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WEST WARWICK â€“ If you are thinking of making a big-ticket purchase online in hopes of evading sales tax, you might want to hurry.
Just hours after Sen. Jack Reed and Gov. Lincoln Chafee held a press conference Monday morning to promote legislation that would require â€śremote sellersâ€ť â€“ Internet and catalog retailers â€“ to collect sales taxes for the states where their purchasers live, the U.S. Senate voted 74-20 to pass a procedural motion to go ahead with debate on the legislation.
Current law already requires purchasers to declare and pay sales and use taxes on items bought in other states or online â€“ a law honored more in the breach than the observance â€“ but it does not require the sellers to collect the tax and remit it to the appropriate state.
According to Reed spokesman Chip Unruh, the measure â€“ called the Marketplace Fairness Act â€” is now subject to 30 hours of legislative debate over the next several days and there will be attempts to amend it. If it is approved by the Senate, it will go to the House where prospects for its passage are less clear.
Joining Reed and Chafee for the event were two-thirds of the seemingly ubiquitous Nirope â€“ brothers Ron and Peter Cardi of Cardiâ€™s Furniture. The press conference was held at Cardiâ€™s West Warwick store.
Reed said brick-and-mortar stores like Cardiâ€™s â€śare facing an unfair and unlevel playing field. They charge sales tax. There are many Internet providers who do not charge sales tax.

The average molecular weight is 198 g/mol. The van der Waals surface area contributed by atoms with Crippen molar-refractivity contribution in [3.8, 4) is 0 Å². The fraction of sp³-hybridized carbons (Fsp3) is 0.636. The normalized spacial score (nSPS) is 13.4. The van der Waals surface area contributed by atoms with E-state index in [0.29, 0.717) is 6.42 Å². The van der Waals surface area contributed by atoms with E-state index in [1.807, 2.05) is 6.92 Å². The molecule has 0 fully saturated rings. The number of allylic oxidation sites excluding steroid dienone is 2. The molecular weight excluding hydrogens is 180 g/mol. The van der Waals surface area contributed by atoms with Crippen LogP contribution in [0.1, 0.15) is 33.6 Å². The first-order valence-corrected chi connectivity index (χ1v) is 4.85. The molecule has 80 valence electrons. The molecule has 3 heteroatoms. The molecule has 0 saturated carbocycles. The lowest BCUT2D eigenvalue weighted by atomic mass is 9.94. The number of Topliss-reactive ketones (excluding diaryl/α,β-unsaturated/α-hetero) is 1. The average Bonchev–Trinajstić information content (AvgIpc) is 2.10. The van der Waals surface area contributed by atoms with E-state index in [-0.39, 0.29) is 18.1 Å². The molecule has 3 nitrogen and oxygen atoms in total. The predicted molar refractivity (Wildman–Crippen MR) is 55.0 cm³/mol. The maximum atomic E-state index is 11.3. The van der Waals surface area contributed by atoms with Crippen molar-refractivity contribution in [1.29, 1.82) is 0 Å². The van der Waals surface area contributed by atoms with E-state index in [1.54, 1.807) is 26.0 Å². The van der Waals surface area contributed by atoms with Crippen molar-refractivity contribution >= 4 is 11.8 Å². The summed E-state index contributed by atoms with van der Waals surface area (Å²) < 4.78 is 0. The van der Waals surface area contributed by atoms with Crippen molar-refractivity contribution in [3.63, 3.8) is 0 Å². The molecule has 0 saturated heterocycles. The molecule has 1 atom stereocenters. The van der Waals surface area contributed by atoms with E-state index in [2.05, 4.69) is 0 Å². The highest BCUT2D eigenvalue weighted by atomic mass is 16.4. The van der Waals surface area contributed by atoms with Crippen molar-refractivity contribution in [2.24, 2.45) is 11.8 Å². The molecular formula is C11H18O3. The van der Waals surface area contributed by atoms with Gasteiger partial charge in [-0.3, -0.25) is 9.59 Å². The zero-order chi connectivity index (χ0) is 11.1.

â€śAs a result of this loophole, they are facing unfair competition, frankly,â€ť Reed said of what he called â€śMain Street stores.â€ť He said those stores also provide jobs to Rhode Islanders and will allow Rhode Island to collect about $29 million in sales taxes it is currently losing. Cardi told reporters that the amount of lost taxes to the state could be much higher, perhaps $70 million.
Both Reed and Peter Cardi described a situation in which shoppers would go to a store like Cardiâ€™s check out the merchandise and get information from store employees, then they would go online to another retailer to purchase the goods without paying the sales tax. Cardi said some shoppers would have furniture delivered, try it for a few days or a week, and then take advantage of Cardiâ€™s return policy to send it back and buy the same merchandise online, often for no other reason than to avoid paying sales tax.
Chafee told reporters he supported similar legislation when he was in the U.S. Senate, and it was one of his first priorities when he was elected governor and worked with colleagues from other states at national governorsâ€™ conferences.
If the bill does pass Congress and is signed into law by President Barack Obama before July 1, there is a provision in the current yearâ€™s budget that would automatically reduce Rhode Islandâ€™s sales tax from 7 percent to 6.5 percent, Chafee said. If the federal law does not pass by that date, he said, new state legislation would be required.
â€śWeâ€™re not going to go out and spend that windfall,â€ť Chafee said, â€śwe are going to lower the sales tax to keep us more and more competitive.â€ť
The governor also noted that stores such as Cardiâ€™s also pay property taxes on their land and buildings, which helps cities and towns.
The Obama administration issued a statement later Monday that said the bill â€świll level the playing field for local small business retailers that are in competition every day with large out-of-state online companies. Because these out-of-state companies are able to play by a different set of rules, this disparity undermines the ability of cities and States to invest in K-12 education, police and fire protection, access to affordable health care, and funding for roads and bridges.â€ť